Eating Well and Not Dying: Avoiding Food Poisoning while Traveling
If you go…almost anywhere and don’t eat the street food, friend I am sorry to tell you You Are Doing It Wrong. Who doesn’t want to eat a bat on a stick? Or a choco-avocado smoothie? (I see more hands for the second one, I don’t know why, avocados are disgusting. Yes, I’m really from California, I have photo ID to prove it.) If you don’t eat street food you are missing out on a huge part of travel, and quite frankly, I have definitely gotten food poisoning more from restaurants than street food anyway.
Yep. I think street food is actually safer, because it tends to be things that are either naturally fine for a long time in the hot sun (really) or cooked quick and therefore totally fresh.
Tsukiji Fish Market: worth the early morning
So step 1 for avoiding food poisoning? Eat street food with locals. And by “with locals” I mean pick some place that’s popular. People don’t line up for crappy food that makes them sick. What I like to do is scope out places on an initial reconnaissance and then come back later when it’s not crowded/ is an off time. Anthony Bourdain has already told you this 20 times; listen to him.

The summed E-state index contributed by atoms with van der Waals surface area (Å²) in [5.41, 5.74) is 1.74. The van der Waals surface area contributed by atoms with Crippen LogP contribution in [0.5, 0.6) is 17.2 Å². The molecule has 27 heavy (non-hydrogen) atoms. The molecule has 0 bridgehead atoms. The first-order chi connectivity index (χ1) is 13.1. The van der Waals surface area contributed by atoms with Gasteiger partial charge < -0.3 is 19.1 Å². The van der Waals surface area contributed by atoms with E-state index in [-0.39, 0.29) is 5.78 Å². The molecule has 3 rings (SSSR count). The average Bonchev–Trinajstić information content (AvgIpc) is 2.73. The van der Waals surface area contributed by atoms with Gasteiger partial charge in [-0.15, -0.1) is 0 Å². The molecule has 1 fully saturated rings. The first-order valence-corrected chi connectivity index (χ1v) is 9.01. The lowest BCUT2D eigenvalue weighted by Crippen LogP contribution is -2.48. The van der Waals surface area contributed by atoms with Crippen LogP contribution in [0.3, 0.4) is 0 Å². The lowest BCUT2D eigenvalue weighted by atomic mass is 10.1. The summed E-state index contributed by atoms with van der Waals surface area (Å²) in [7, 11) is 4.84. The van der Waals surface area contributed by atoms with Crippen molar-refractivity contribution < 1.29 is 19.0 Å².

Of course any place anywhere can give you food poisoning if food safety handling standards aren’t met, but this is going to focus on keeping you safe in places you can’t drink the water.
There are some places, like China and parts of Michigan, where no one drinks the water because there’s too many bad chemicals or heavy metals in it. There are other places, like Mexico and Egypt, where in theory it’s safe to drink the water, but people mostly don’t (and newbies will definitely get sick from it). In these places, if you’re going to be there for a while, I advocate drinking the water right away, getting sick, and getting it over with. If you’re some place for a year or several months, it’s easier to just introduce that bacteria into your gut right away. It’s going to happen eventually, and who wants to brush their teeth with bottled water forever? You’re all screwed up from jet lag, anyway, so might as well kill two birds with one stone. You’re already awake at 3 am.
As long as what’s in the water isn’t, say, cholera, just a minor bacterial difference, you’ll be fine. If it’s just a short trip, though, do what you can to avoid getting sick, because that will seriously mess up your plans.